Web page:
Dangers of Microwaving Water

May 17, 2010

An email chain has been circulating recently regarding the dangers of microwaving water. The FDA confirms this danger and refers to it as "erupted hot water phenomena." Reports include serious burns to hands and face stemming from over-heated water in a microwave oven.

Heating water past its boiling point is dangerous because the water does not appear to be boiling. Any disruption to this super-heated water, such as moving the cup or adding to the water may cause an explosion of water. Typically, this takes place if water is warmed in a clean cup.

You can avoid the problem by limiting the heating time of water or liquids in the microwave. The FDA recommends determining the necessary amount of time to heat water to a desired temperature and using the same time period consistently. In addition, always use a microwave safe cup.

The FDA has extensive information regarding this phenomenon.

For more information:

Lettuce Recall

May 7, 2010

Freshway Foods announced a voluntary recall of certain bagged romaine lettuce products because of a connection between the lettuce and foodborne disease. The outbreak involves E. coli O145, a harmful bacteria and has been reported in Michigan, Ohio and New York. The recalled lettuce has a "best if used by" date of May 12 or earlier. Anyone possessing a bagged lettuce from Freshway Foods with the above "best by" date to throw them out or refrain from usage.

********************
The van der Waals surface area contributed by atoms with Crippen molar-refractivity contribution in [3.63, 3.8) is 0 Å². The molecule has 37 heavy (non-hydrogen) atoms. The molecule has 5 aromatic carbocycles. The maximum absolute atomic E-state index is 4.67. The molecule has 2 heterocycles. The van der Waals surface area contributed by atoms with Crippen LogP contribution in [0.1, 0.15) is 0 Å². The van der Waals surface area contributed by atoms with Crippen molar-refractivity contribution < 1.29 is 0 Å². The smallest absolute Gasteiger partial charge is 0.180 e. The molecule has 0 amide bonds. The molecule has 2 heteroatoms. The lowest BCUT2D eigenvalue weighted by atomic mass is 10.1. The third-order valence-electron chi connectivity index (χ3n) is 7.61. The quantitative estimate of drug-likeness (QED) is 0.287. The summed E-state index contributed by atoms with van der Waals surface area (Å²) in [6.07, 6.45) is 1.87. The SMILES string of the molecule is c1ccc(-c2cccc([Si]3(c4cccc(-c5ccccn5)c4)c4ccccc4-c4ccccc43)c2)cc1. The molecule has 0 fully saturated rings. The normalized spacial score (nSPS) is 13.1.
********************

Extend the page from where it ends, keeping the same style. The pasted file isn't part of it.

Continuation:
The shredded lettuce was sold to food service outlets, wholesalers, in-store salad bars and delis in several states including Alabama, Connecticut, District of Columbia, Florida, Georgia, Illinois, Indiana, Kansas, Kentucky, Maryland, Massachusetts, Michigan, Missouri, New Jersey, New York, North Carolina, Ohio, Pennsylvania, Rhode Island, Sourth Carolina, Tennessee, Virginia, West Virginia and Wisconsin.

Symptoms of E. coli infection range from mild diarrhea to severe health complications. The Food and Drug Administration and Centers for Disease Control urge anyone with symptoms to contact a health care provider immediately.

For more information:

The Food and Drug Administration

Centers for Disease Control

National Children's Dental Health Month

February 4, 2010

February is National Children's Dental Health Month.  According to the NIDCR (National Institute of Dental and Craniofacial Research, a branch of the National Institutes of Health), "dental caries (tooth decay) remains the most prevalent chronic disease in both children and adults, even though it is largely preventable." 

National statistics compiled through the National Health and Nutrition Examination Survey (NHANES) from 1999 through 2004 showed some improvement in the oral health of the American population.  However, young children were found to have more tooth decay than in previous studies.   The NHANES showed that 42% of children 2 to 11 have had dental caries in their primary (baby) teeth, and 23% of children 2 to 11 have untreated dental caries.  Tooth decay can start as soon as teeth appear in a baby's mouth.